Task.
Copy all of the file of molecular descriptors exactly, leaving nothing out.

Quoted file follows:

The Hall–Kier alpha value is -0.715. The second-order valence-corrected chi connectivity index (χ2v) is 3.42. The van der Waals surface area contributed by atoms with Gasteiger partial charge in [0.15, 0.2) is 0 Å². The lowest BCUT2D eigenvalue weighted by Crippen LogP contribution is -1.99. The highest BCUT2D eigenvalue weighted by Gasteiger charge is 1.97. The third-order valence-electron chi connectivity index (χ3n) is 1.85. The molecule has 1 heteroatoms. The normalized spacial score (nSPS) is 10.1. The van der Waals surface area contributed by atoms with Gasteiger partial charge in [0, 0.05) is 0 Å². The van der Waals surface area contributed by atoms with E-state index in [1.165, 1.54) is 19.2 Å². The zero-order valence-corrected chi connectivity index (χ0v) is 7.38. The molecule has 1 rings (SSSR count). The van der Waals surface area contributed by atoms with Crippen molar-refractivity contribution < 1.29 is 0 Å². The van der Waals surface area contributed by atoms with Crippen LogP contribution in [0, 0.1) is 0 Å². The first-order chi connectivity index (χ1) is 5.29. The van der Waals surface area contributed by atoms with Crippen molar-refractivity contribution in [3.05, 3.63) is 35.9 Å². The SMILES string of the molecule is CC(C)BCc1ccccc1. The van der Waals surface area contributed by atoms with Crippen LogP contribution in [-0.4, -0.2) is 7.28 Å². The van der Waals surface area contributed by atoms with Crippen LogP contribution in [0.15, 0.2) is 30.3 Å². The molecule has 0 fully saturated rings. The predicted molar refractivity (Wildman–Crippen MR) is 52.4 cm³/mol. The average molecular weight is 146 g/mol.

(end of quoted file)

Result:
The Hall–Kier alpha value is -0.715. The second-order valence-corrected chi connectivity index (χ2v) is 3.42. The van der Waals surface area contributed by atoms with Gasteiger partial charge in [0.15, 0.2) is 0 Å². The lowest BCUT2D eigenvalue weighted by Crippen LogP contribution is -1.99. The highest BCUT2D eigenvalue weighted by Gasteiger charge is 1.97. The third-order valence-electron chi connectivity index (χ3n) is 1.85. The molecule has 1 heteroatoms. The normalized spacial score (nSPS) is 10.1. The van der Waals surface area contributed by atoms with Gasteiger partial charge in [0, 0.05) is 0 Å². The van der Waals surface area contributed by atoms with E-state index in [1.165, 1.54) is 19.2 Å². The zero-order valence-corrected chi connectivity index (χ0v) is 7.38. The molecule has 1 rings (SSSR count). The van der Waals surface area contributed by atoms with Crippen molar-refractivity contribution < 1.29 is 0 Å². The van der Waals surface area contributed by atoms with Crippen LogP contribution in [0, 0.1) is 0 Å². The first-order chi connectivity index (χ1) is 5.29. The van der Waals surface area contributed by atoms with Crippen molar-refractivity contribution in [3.05, 3.63) is 35.9 Å². The SMILES string of the molecule is CC(C)BCc1ccccc1. The van der Waals surface area contributed by atoms with Crippen LogP contribution in [-0.4, -0.2) is 7.28 Å². The van der Waals surface area contributed by atoms with Crippen LogP contribution in [0.15, 0.2) is 30.3 Å². The molecule has 0 fully saturated rings. The predicted molar refractivity (Wildman–Crippen MR) is 52.4 cm³/mol. The average molecular weight is 146 g/mol.